We’ve all heard stories about wildly unfortunate individuals who have been struck by lightning. Then there are those rarest of rare people who have been struck twice.
Meet Ed Bimonte, musician, entrepreneur and dedicated New Yorker. No, he wasn’t one of those individuals struck by lightning twice. But he did survive the aftermath of our nation’s most devastating terror attack and he is right now up to his masks and surgical gloves in trying to survive yet another calamity that has befallen his beloved city.
On a bright, sunny early fall morning in 2001, Bimonte gazed out the window of his apartment at 71 Broadway in lower Manhattan. Looking just past the famed Trinity Church he was shocked to see an airliner smash into a New York landmark.
The date was September 11, which we all now know as 9/11. Bimonte had just watched as a few blocks from where he stood the second passenger plane hijacked by the terrorists smashed into the South Tower of the World Trade Center.
You might not have heard of Bimonte, but you may well have heard him. A drummer by trade, he has provided percussion for many great pop, rock and R&B artists including The Platters, The Drifters and Mick Taylor, and even spent a year on the road touring with Holiday on Ice.
He’s no stranger to the Lowcountry, having performed as a part of the Spoleto Festival in 1983 with rock and blues artist Diane Scanlon. He has also visited his brother Eddie and wife Kim—both accomplished professional musicians themselves—at their home in Mount Pleasant.
All this puts Bimonte in a unique position to compare and contrast life in New York right after the death and destruction at the World Trade Center and the medical crisis gripping the city and its people today.
He recalled how his world changed moments after he saw that airliner impact the World Trade Center tower.
“I got out of my apartment,” he said, “and headed south and away from the site. You couldn’t even walk in that direction. I couldn’t see my hand in front of my face. There was ash everywhere and I was stepping over burning human flesh in the streets.
“I had no idea that I wouldn’t be able to go home for almost three weeks—September 27 to be exact.”
While he was banned from returning to his apartment, Bimonte camped out with a former girlfriend in Greenwich Village. Between the pets he had grabbed up from home and his host’s pets, they shared her apartment with nine cats.
“I wouldn’t leave them behind, and they weren’t letting anyone go back into what was now known as Ground Zero,” he said.
Once it was possible to move about the city, Bimonte immediately noticed a big change.
“Life was compartmentalized,” he said. “The National Guard was camped out in front of my building. You needed ID to go south of Canal Street, even if you lived there. That was the clear line—below Canal and above Canal. Below was chaos. Above, the city was functioning normally. People were going about their business as usual.”
When he finally received clearance to return to his apartment, he said, “The taxi that took me there couldn’t go below Fulton Street on the FDR. I had to load my belongings on a hand truck and drag them about a mile to my home. Along the way, the only vehicles on the streets were military Jeeps and dump trucks filled with debris from the Twin Towers.”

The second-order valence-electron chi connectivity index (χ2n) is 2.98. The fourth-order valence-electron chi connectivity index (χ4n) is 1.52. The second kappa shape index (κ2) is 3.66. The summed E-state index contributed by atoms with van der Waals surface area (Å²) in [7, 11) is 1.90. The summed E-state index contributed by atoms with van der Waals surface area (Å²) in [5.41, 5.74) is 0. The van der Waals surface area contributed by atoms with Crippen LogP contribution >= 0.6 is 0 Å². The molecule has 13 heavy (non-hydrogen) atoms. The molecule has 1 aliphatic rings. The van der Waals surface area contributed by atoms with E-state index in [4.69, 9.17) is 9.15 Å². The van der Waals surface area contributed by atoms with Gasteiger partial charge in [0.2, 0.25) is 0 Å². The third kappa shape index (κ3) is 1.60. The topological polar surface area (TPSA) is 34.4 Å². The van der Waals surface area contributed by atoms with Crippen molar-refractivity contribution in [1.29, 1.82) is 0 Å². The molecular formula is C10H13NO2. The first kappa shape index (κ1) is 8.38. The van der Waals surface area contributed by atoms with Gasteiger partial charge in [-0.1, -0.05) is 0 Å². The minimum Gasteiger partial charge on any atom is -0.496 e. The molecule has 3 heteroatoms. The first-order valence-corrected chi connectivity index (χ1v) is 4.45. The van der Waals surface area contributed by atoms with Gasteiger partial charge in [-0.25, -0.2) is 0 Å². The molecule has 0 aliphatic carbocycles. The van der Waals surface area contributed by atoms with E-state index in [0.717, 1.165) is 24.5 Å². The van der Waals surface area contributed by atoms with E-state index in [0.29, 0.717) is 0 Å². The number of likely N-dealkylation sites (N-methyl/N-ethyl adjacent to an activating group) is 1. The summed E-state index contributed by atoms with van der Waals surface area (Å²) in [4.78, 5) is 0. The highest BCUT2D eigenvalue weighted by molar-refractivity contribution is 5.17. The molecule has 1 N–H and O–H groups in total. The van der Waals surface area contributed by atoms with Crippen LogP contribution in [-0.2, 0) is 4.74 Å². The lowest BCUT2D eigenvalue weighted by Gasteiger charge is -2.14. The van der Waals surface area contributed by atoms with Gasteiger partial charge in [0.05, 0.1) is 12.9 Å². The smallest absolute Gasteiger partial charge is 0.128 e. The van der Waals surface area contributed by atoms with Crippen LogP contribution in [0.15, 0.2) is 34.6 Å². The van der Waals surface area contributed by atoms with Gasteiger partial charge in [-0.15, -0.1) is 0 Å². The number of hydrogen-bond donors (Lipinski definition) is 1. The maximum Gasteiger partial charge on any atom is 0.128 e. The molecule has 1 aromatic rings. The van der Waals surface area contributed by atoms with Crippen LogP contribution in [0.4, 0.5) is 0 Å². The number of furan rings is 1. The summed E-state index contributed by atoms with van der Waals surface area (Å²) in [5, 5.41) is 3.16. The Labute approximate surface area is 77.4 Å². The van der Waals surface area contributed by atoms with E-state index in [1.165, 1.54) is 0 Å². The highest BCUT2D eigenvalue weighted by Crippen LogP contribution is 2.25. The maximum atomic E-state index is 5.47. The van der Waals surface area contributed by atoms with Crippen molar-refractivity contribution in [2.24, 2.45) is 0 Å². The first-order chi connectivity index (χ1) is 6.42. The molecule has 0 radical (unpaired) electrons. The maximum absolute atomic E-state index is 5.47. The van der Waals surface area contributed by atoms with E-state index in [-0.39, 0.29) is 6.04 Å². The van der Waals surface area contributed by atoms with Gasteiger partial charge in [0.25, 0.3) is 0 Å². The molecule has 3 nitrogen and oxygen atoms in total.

Bimonte recalled registering with Safe Horizon and the American Red Cross, agencies dedicated to helping people after a disaster, and “they were on top of things immediately.”
Even FEMA, sometimes criticized for its post-disaster work, was “unbelievable.” He even received help with his moving expenses.
Fast forward to 2020. Now living in Gramercy Park on 19th Street between 1st and 2nd Avenues, Bimonte finds himself in the midst of a hospital district (his “neighbors” include Bellevue, Beth Israel, Hospital for Joint Diseases and NYU Hospital) in the epicenter “hot spot” for the deadly COVID-19 virus that has brought life throughout America to a standstill.
“Life in the city is different today,” Bimonte said. “For one thing, this time the entire city, and the world, is affected. It’s eerie, like a Twilight Zone episode that I’m living in every day. When I go out, I only see about 10 percent of the people I’d normally see. At night, that number drops to maybe two percent. Those people who do venture outdoors are all wearing face masks and social distancing.”
Bimonte got that message loud and clear. When he goes outside, he wears four surgical masks and an outer, breathable wrap over his face. “At night, I also carry Mace,” he added, “just to be on the safe side.”
As for the public assistance he has sought in the time of COVID-19 in New York, Bimonte said, “At first, you couldn’t even get through to the state government’s website. It kept crashing because millions of people were filing for unemployment. Fortunately, they were able to fix their problems so it’s possible to file for some much-needed help.”
On the other hand, Bimonte has an “up close and personal” perspective on the overloading of Manhattan’s medical facilities. Not long ago he passed by the city coroner’s office, where a green mesh fence had been erected to shield from view the refrigerated tractor trailers lined up to receive the bodies of the dead.
“There’s just no other place to put all the remains of the COVID-19 pandemic victims,” he shared.
“One of the things that troubles me every day is that the hospital workers on the front line of this pandemic often don’t have the PPE they need to do their jobs safely,” he added. “I’ve gone to Beth Israel Hospital and given them what I could from my apartment.”
While Bimonte has been “struck” by two very different kinds of “lighting” in Gotham, he has no plans to move.
“I’m a New Yorker,” he said proudly. “It’s who I am.”
By Bill Farley
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